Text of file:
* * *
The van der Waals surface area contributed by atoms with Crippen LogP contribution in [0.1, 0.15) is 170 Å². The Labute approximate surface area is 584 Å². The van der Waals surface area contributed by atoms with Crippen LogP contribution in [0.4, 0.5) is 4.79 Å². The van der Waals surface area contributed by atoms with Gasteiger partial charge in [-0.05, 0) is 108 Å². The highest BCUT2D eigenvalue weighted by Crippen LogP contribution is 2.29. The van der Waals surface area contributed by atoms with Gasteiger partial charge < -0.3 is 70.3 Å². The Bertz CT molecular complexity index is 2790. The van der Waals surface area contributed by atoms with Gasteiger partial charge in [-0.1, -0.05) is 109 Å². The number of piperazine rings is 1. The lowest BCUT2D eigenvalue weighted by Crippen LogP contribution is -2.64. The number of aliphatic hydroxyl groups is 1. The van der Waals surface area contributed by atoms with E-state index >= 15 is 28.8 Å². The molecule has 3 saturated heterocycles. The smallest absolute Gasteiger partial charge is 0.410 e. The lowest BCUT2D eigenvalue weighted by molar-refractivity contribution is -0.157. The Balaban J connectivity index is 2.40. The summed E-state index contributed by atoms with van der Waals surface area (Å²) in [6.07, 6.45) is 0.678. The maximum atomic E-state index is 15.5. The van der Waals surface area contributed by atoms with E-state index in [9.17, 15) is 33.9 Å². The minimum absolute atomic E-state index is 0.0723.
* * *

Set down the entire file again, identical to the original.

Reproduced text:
The van der Waals surface area contributed by atoms with Crippen LogP contribution in [0.1, 0.15) is 170 Å². The Labute approximate surface area is 584 Å². The van der Waals surface area contributed by atoms with Crippen LogP contribution in [0.4, 0.5) is 4.79 Å². The van der Waals surface area contributed by atoms with Gasteiger partial charge in [-0.05, 0) is 108 Å². The highest BCUT2D eigenvalue weighted by Crippen LogP contribution is 2.29. The van der Waals surface area contributed by atoms with Gasteiger partial charge < -0.3 is 70.3 Å². The Bertz CT molecular complexity index is 2790. The van der Waals surface area contributed by atoms with Gasteiger partial charge in [-0.1, -0.05) is 109 Å². The number of piperazine rings is 1. The lowest BCUT2D eigenvalue weighted by Crippen LogP contribution is -2.64. The number of aliphatic hydroxyl groups is 1. The van der Waals surface area contributed by atoms with E-state index >= 15 is 28.8 Å². The molecule has 3 saturated heterocycles. The smallest absolute Gasteiger partial charge is 0.410 e. The lowest BCUT2D eigenvalue weighted by molar-refractivity contribution is -0.157. The Balaban J connectivity index is 2.40. The summed E-state index contributed by atoms with van der Waals surface area (Å²) in [6.07, 6.45) is 0.678. The maximum atomic E-state index is 15.5. The van der Waals surface area contributed by atoms with E-state index in [9.17, 15) is 33.9 Å². The minimum absolute atomic E-state index is 0.0723.